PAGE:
"The recent passage of a bill in Wisconsin that would limit collective bargaining rights to state employee unions has campus unions questioning the affect on the rest of the country, including New York state.
"One of the more prominent unions on campus is United University Professions (U.U.P.). Like the unions in Wisconsin, they also participate in collective bargaining. Collective bargaining is the process that unions participate in with the state to negotiate wages, pensions and benefits among other points of interest in their contracts. Law requires New York state to participate in collective bargaining with unions under the Taylor Act.
"When the protests in Wisconsin were occurring, U.U.P. sent representatives to show solidarity and support. U.U.P.’s current contract with the state expires July 1, 2011, said President of the Oswego chapter of U.U.P. Steven Abraham. Prior to that date, U.U.P. will work with New York state to negotiate a new contract. U.U.P. is currently gathering input for bargaining proposals.
""There’s fear of that," Abraham said in response to what happened in Wisconsin to unions happening in New York. "I’m sure the state is going to try to weaken this contract as much as they can."
"The last time a contract was negotiated was in 2007, when the state was financially healthy and included wage increases. When the state economy began to falter, they had to pay the wage increases because it was contracted. New York State Governor Andrew Cuomo has said he wants to impose a one-year pay freeze on state salaries.
""If that were the only change in the contract, I could deal with that," Abraham said. "Obviously, if the union does not think that we can live with the negotiation [N.Y. state is] proposing, we’re going to say no to them. It’s better to have no agreement than a bad agreement."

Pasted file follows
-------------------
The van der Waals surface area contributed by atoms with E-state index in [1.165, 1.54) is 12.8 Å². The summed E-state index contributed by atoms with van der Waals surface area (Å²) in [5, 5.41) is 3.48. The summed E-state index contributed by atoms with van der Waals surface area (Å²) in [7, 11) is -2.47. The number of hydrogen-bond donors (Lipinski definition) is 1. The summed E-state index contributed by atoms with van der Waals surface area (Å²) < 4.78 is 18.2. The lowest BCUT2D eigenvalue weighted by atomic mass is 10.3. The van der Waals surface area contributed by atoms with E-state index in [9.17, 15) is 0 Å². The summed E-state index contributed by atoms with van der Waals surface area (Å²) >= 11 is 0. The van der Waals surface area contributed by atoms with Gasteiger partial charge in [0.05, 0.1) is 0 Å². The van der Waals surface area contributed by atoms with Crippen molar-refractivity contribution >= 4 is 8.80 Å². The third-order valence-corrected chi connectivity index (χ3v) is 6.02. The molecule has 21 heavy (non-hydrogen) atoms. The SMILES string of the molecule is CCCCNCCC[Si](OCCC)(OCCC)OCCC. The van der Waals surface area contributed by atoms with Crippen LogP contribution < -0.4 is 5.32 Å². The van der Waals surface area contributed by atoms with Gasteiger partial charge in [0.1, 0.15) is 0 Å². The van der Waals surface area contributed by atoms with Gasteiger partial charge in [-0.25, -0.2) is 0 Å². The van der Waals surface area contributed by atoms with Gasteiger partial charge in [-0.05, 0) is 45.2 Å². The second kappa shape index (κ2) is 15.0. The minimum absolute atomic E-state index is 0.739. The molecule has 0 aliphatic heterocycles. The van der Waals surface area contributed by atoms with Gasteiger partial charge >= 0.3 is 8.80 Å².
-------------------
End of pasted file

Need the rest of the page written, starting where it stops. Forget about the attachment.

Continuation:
"If an agreement is not reached and a new contract is not in place by July 1, 2011, benefits under the old contract that are not tied to an expiration date will still continue because of the Triborough Amendment, which allows proponents such as payment for medical insurance to continue.
"However, Abraham said there has been talk that Cuomo wants to do away with the amendment that could be detrimental to unions who have gone without a contract, such as SUNY University Police, who belong to Council 82. U.P. has been without a contract since 2005-06, U.P. Police Chief Cynthia Adam said. Because of the Triborough Amendment, U.P. officers still have benefits and insurance. However, they have not had a pay increase since 2003-04.
"One faculty member who has been very active in union and workers’ rights is English professor Maureen Curtin, who has helped to organize rallies in Syracuse. In March, Curtin participated in the "Solidarity Rally with Wisconsin," "Demonstration against Wisconsin Vote" and "Save Our Schools Rally NYSUT," all in Syracuse.
""The March 3 rally was intended to enable the people of Syracuse to demonstrate solidarity with the people of Wisconsin, whose right to collective bargaining has come under attack by Governor Walker," Curtin said. "We chose the recently closed Syracuse China plant as the site of our demonstration because we wanted to show what happens to communities when corporate profits are prioritized over fair labor conditions."
"Curtin became involved in local union activity during the Sunrise Nursing Home strike in Oswego. She is also a member of U.U.P. and edits their newsletter.
""In my work at U.U.P., I advocate for faculty and staff to have a larger role in decisions which directly impact working conditions," Curtin said. "When faculty and staff do not have a voice in working conditions, universities behave more and more like corporations, while classrooms become sites of compliance and assessment rather than inquiry and critique."
"Curtin finds the news out of Wisconsin troubling because of its potential impact on the rights of state workers.
""In short, [Wisconsin teachers} will have much less control over the work they do and will earn much less salary," Curtin said. "Since even with collective bargaining, public employees earn less than their comparably educated counterparts in the private sector, Wisconsin’s law is likely to drive good teachers out of the profession. This will open the door for the state to move toward increasing privatization of the public good, a strategy that is rarely good for the public."
"Federal law exempts state workers from protections afforded to their private sector counterparts under the National Labor Relations Act. Because of that long-standing exemption, public employ unions are able to have their collective bargaining rights denied, such as in Wisconsin, without legal recourse.